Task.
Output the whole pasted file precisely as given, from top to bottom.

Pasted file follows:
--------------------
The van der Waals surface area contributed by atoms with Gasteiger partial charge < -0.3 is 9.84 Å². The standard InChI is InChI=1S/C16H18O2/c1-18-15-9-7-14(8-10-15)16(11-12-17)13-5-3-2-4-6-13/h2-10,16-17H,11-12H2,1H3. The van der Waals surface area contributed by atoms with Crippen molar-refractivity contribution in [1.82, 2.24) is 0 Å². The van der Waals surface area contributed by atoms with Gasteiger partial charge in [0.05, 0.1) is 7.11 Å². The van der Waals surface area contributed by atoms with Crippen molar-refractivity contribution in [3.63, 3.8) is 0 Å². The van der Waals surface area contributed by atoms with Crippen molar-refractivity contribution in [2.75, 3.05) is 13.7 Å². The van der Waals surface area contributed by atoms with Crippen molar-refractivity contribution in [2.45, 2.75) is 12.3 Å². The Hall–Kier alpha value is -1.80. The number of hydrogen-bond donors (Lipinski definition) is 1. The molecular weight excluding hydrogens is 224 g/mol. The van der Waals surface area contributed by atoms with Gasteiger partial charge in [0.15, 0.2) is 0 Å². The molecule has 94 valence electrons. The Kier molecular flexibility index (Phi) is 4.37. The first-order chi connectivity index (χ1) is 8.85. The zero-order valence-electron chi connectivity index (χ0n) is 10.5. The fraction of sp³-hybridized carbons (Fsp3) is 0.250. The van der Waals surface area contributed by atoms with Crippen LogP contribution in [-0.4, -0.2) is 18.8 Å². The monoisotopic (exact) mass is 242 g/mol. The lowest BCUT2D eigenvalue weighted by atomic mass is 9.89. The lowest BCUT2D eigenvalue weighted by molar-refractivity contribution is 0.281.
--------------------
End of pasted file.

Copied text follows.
The van der Waals surface area contributed by atoms with Gasteiger partial charge < -0.3 is 9.84 Å². The standard InChI is InChI=1S/C16H18O2/c1-18-15-9-7-14(8-10-15)16(11-12-17)13-5-3-2-4-6-13/h2-10,16-17H,11-12H2,1H3. The van der Waals surface area contributed by atoms with Crippen molar-refractivity contribution in [1.82, 2.24) is 0 Å². The van der Waals surface area contributed by atoms with Gasteiger partial charge in [0.05, 0.1) is 7.11 Å². The van der Waals surface area contributed by atoms with Crippen molar-refractivity contribution in [3.63, 3.8) is 0 Å². The van der Waals surface area contributed by atoms with Crippen molar-refractivity contribution in [2.75, 3.05) is 13.7 Å². The van der Waals surface area contributed by atoms with Crippen molar-refractivity contribution in [2.45, 2.75) is 12.3 Å². The Hall–Kier alpha value is -1.80. The number of hydrogen-bond donors (Lipinski definition) is 1. The molecular weight excluding hydrogens is 224 g/mol. The van der Waals surface area contributed by atoms with Gasteiger partial charge in [0.15, 0.2) is 0 Å². The molecule has 94 valence electrons. The Kier molecular flexibility index (Phi) is 4.37. The first-order chi connectivity index (χ1) is 8.85. The zero-order valence-electron chi connectivity index (χ0n) is 10.5. The fraction of sp³-hybridized carbons (Fsp3) is 0.250. The van der Waals surface area contributed by atoms with Crippen LogP contribution in [-0.4, -0.2) is 18.8 Å². The monoisotopic (exact) mass is 242 g/mol. The lowest BCUT2D eigenvalue weighted by atomic mass is 9.89. The lowest BCUT2D eigenvalue weighted by molar-refractivity contribution is 0.281.